The individual side, top and bottom and front/back panels of an enclosure must be properly measured prior to cutting. Once assembled, the panels form the enclosure for the driver. Care should be taken during this process, since creating the proper enclosure volume is more critical to subwoofer performance than any other element of the enclosure design and build process.
All subwoofer drivers operate via their Thiele-Small set of specifications. These specs define the enclosure volume, power handling, and performance properties of the driver. It is critical to measure the panels comprising the enclosure prior to building it, or the dimensions of a finished enclosure to determine the internal volume. Placing a subwoofer driver in the wrong-sized box results in poor performance and often damage.
The simplest subwoofer enclosures are square or rectangular. Measure the height, width, and depth of an off-the-shelf enclosure the determine the internal airspace. Multiply the three figures together, and then divide the total by 1728. This tells you the internal volume of the enclosure, which you must be armed with to determine if your existing subwoofer will operate properly inside.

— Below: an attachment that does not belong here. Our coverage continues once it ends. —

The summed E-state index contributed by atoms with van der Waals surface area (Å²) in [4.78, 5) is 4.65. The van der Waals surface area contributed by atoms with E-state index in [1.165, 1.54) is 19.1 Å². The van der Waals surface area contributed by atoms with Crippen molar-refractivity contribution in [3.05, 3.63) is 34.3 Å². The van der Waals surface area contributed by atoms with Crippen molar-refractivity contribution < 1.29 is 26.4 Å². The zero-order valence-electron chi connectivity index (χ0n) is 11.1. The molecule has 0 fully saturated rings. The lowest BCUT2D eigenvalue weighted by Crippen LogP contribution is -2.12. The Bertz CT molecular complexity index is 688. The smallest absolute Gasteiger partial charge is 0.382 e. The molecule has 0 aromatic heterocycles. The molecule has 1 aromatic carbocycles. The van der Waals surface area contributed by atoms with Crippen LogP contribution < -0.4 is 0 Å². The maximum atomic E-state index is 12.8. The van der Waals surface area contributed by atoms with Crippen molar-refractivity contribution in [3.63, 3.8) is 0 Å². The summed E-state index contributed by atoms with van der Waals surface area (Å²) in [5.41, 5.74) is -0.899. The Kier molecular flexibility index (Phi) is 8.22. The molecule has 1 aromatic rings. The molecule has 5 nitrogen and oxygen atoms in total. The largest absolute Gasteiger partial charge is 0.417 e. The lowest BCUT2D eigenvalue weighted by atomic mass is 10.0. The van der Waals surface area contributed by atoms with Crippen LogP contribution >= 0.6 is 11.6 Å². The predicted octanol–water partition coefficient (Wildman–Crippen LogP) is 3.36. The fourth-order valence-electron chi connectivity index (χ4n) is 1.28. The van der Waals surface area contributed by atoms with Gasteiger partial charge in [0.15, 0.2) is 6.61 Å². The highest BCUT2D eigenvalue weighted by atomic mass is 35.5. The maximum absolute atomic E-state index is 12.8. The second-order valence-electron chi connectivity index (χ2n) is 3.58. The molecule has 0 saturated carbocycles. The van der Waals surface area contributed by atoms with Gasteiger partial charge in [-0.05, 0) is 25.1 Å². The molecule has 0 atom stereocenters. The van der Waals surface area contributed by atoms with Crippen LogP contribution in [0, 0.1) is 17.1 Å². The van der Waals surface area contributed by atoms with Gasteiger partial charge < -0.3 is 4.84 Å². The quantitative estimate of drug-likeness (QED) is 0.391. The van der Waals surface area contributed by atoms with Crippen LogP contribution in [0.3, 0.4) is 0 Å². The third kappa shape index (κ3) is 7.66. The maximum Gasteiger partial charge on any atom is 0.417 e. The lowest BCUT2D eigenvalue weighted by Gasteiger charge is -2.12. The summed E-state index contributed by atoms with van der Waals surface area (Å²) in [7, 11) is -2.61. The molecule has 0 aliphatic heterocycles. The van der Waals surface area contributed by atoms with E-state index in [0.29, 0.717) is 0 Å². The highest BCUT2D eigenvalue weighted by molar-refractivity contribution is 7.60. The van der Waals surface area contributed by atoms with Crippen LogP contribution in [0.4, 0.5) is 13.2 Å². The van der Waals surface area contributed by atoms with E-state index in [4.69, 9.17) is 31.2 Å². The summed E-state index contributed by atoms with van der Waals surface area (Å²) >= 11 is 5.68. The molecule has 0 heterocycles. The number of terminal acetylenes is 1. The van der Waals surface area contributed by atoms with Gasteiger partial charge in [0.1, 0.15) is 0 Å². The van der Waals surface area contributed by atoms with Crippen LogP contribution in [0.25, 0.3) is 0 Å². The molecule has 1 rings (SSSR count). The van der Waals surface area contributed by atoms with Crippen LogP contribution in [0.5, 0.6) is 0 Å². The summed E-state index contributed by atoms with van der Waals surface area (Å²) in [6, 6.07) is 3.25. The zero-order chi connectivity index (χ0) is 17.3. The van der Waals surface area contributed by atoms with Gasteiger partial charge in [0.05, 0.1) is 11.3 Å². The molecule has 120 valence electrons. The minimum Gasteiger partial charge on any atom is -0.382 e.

Also known as hatchback enclosures, wedge-shaped boxes are also used behind the seat in trucks. Finding the volume inside these enclosures is accomplished by measuring the height, depth, and 1/2 of the base. Multiply these three figures together to determine the internal airspace.
Subwoofer boxes that are too small tend to increase the "punchy" properties of a subwoofer. However, this also tends to create excessive midrange energy, perceived as "boominess" or a bloated sound. Enclosures that are too large do not place the proper amount of back air pressure on the subwoofer driver, causing it to move excessively while playing. Although this creates more bass, it potentially also causes the driver to potentially move beyond its maximum excursion limits.
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